When it comes to value, specifically, we would argue that well-designed value signals work because they capture a systematic “overreaction to bad news” expectation error–investors, on average, throw the baby out with the bath water when it comes to the cheapest stocks in the market. These signals don’t work just because they are based on price/fundamental ratios, it just happens to be the case that price/fundamentals serve as a proxy for bad market expecations and we can use these signals to frontrun the market, on average.

            An recent example of this type of research is from Piotroski and So 2012 or Jack’s dissertation.

      • Kumar V July 31, 2015 at 12:59 pm

        well, most models are based on past data and theories about why they work. unless the model attempts to ‘learn’ there will always be a good reason to question the model when the human suspects paradigmatic shifts (eg touchscreen iPhone vs flip phones)

        • Jack Vogel, PhD July 31, 2015 at 1:24 pm

          I agree, one should always question the model.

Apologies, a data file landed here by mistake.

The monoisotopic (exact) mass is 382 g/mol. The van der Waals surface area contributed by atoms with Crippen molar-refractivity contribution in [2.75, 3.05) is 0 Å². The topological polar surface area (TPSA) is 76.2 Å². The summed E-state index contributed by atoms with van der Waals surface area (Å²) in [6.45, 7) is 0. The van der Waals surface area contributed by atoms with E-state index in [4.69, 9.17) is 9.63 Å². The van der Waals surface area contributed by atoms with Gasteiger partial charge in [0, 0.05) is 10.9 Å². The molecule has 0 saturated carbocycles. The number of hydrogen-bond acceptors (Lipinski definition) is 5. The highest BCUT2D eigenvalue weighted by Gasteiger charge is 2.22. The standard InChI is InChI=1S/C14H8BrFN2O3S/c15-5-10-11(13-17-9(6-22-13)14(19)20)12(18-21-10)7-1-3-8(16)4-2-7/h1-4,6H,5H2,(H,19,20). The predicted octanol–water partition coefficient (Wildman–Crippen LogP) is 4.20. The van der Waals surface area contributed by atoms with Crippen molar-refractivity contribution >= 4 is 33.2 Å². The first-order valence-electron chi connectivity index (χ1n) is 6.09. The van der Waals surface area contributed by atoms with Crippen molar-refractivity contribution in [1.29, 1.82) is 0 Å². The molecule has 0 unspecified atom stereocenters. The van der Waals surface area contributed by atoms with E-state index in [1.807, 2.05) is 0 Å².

• Kumar V July 31, 2015 at 1:06 pm

        the other point is that models are built by humans. as much as we like to package models as ‘evidence’ based, there is a lot of art in massaging and interpreting the data, not to mention the creative aspect of coming up with theories for why something has been true in the past. therefore, as i see it, models serve to systematize human beliefs or biases! that is why IMHO it makes sense to always view models with some suspicion and override them when the risks of going with the model don’t seem to be worth it. (i agree with you in general that it depends on the model, but i haven’t seen much in terms of learning models out of the traditional finance academia)

  2. Steve July 29, 2015 at 11:14 pm

    Hey, I’m not a stock picker! 😀

    I like the suggestion by Greenblatt in “the little book…” for those who cannot resist stock picking…to at least keep within the best stocks of the model. After all, if you’re only after (say) 10 stocks from a decile of 100 stocks (perhaps doing this a few times a year)…then it shouldn’t matter TOO much whether you pick them via darts or try a bit of stock picking.

    At least doing it that way, you might discover that you actually have alpha of your own! And if (more likely) not…no harm done (so the theory goes)

    • Jack Vogel, PhD July 30, 2015 at 9:47 am

      Here are the results from Greenblatt’s test of model vs self-managed:

      May 1, 2009 – April 30, 2011:

      Self-managed = 59.4%
      S&P 500 = 62.7%
      Model = 84.1%

      Small sample size, but interesting results!

      • Steve July 30, 2015 at 8:35 pm